Princeton alumnus Barrett and seniors Skokowski and Yerima awarded Rhodes Scholarships

Nov. 24, 2014 2:44 p.m.
Joseph Barrett

Joseph Barrett

Photo by Denise Applewhite, Office of Communications

Rachel Skokowski

Rachel Skokowski

Photo courtesy of Rachel Skokowski

Sarah Yerima

Sarah Yerima

Photo courtesy of Sarah Yerima

Princeton University alumnus Joseph Barrett, a member of the Class of 2014, and seniors Rachel Skokowski and Sarah Yerima have been awarded Rhodes Scholarships for graduate study at the University of Oxford.

They are among the 32 American recipients of the prestigious fellowships, which fund two to three years of graduate study at Oxford.

Barrett, of Port Washington, New York, a concentrator in history who also earned a certificate in South Asian studies, plans to pursue an M.Phil. in economic and social history.

At Princeton, he focused on the study of systemic poverty, an area of interest sparked as an inaugural participant in the University's Bridge Year Program, which provides incoming freshmen with the opportunity to defer enrollment for a year to engage in University-sponsored community service abroad. Barrett worked for World Literacy Canada in Varanasi, India, where he assisted literacy initiatives, researched microfinance and taught in an afterschool program.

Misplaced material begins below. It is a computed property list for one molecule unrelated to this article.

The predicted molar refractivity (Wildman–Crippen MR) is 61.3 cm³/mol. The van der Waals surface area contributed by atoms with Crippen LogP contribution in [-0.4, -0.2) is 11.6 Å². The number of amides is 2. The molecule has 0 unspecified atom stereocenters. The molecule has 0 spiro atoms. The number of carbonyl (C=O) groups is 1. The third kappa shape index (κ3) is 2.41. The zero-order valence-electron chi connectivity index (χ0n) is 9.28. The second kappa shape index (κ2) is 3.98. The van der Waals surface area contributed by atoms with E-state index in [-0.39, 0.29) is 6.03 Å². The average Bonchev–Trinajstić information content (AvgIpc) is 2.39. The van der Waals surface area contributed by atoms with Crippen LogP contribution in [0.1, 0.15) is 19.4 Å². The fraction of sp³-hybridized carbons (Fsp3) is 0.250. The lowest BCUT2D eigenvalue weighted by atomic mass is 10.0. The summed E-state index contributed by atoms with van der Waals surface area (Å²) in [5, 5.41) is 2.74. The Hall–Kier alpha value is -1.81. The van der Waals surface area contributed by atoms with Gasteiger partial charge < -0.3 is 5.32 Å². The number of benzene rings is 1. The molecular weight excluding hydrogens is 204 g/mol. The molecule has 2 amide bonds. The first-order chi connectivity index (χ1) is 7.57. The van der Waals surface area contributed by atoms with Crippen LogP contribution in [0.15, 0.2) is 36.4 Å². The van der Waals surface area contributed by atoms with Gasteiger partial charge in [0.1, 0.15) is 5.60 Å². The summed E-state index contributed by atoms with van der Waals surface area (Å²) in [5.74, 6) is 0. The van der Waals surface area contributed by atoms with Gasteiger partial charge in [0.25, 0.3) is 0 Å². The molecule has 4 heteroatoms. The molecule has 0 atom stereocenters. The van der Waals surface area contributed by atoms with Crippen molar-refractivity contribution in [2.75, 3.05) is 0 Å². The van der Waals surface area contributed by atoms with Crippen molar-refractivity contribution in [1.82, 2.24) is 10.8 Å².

In his senior thesis, Barrett analyzed the origins of the Peace Corps and VISTA (Volunteers in Service to America), a domestic version of the Peace Corps, and the planning of the War on Poverty. In his Rhodes application, Barrett wrote: "In short, my research demonstrated that policymakers should be engaged historians, who understand the histories of the words and ideas used to make policy."

Sean Wilentz, Princeton's George Henry Davis 1886 Professor of American History and Barrett's thesis adviser, remembered one "semi-crisis" as Barrett headed to Boston to research government archives at the John F. Kennedy Presidential Library and Museum. Republicans in the U.S. House of Representatives were threatening a government shutdown that would have closed the library.

"Current politics may influence historical research, but this would have been ridiculous. So here's a little footnote for the future: By averting the fiscal cliff, the White House and Congress kept Joe Barrett on the road to a superb thesis — and a Rhodes Scholarship," Wilentz said.

"A man of sparkling intellect and amazing energy, Joe would now be on his way to becoming a great scholar — except that he has so many concerns and talents, there is no telling where he'll end up. Wherever that is, he will be making a great difference in this world," Wilentz added.

As an undergraduate, Barrett volunteered all four years as a tutor providing academic support to incarcerated people through the Petey Greene Program. Since July, Barrett and three other recent alumni have been building this local organization into a national nonprofit.

At Princeton, Barrett was also an Outdoor Action leader trainer, a member of the Behrman Undergraduate Society of Fellows, a co-founder of Students for Prison Education and Reform and a member of the club soccer team.